AvatarCoil, you can generalize all AvatarView image loading requests.
You can set an
ImageLoader to generalize loading requests with the
AvatarCoil as in the following example:
AvatarView provides a default factory – called
AvatarImageLoaderFactory – to load images with your own
You can also customize bitmap factories to operate image bitmaps before loading on AvatarView. For more information, check out the Custom AvatarBitmapFactory.
AvatarView supports an integrating solution with Stream Chat SDK for Android.
To get started, first add the dependency below:
Note: You can check out the most recent version on GitHub.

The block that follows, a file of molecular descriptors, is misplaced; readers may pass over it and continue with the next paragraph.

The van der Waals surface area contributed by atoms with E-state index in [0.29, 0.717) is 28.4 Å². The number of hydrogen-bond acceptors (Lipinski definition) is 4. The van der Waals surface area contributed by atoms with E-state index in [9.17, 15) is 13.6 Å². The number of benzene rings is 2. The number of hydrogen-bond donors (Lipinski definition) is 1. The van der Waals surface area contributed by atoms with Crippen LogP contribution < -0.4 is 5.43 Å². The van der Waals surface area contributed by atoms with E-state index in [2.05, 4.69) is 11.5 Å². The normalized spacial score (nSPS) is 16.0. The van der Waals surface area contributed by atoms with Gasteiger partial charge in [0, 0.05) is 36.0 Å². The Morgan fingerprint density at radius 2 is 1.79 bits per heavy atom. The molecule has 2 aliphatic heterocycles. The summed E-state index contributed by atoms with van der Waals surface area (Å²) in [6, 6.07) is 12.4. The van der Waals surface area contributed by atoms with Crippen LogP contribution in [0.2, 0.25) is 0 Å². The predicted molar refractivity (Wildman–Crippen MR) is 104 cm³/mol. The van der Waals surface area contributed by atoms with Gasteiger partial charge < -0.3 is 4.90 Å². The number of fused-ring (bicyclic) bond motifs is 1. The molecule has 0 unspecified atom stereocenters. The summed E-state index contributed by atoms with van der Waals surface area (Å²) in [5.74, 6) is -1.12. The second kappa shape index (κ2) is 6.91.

Next, you should set the
StreamAvatarBitmapFactory on the
AvatarCoil with the following:
We recommend placing the code above your Application class to initialize it at once.
Finally, set your User or Channel models to your AvatarView like in the following example:
Note: The channel image will be loaded first. However, if the channel image does not exist, the fractional style of the members will be loaded.
In this article, you saw how to implement stylish profile images with AvatarView that stand out and match your app's look and feel.
Remember: AvatarView is an open-source repository, so anyone can contribute to improving the code, documentation, or submit feature requests.
You can find the author of AvatarView on GitHub at github/skydoves with any questions or feedback. You can also follow us on Twitter @getstream_io for upcoming technical content.
As always, happy coding!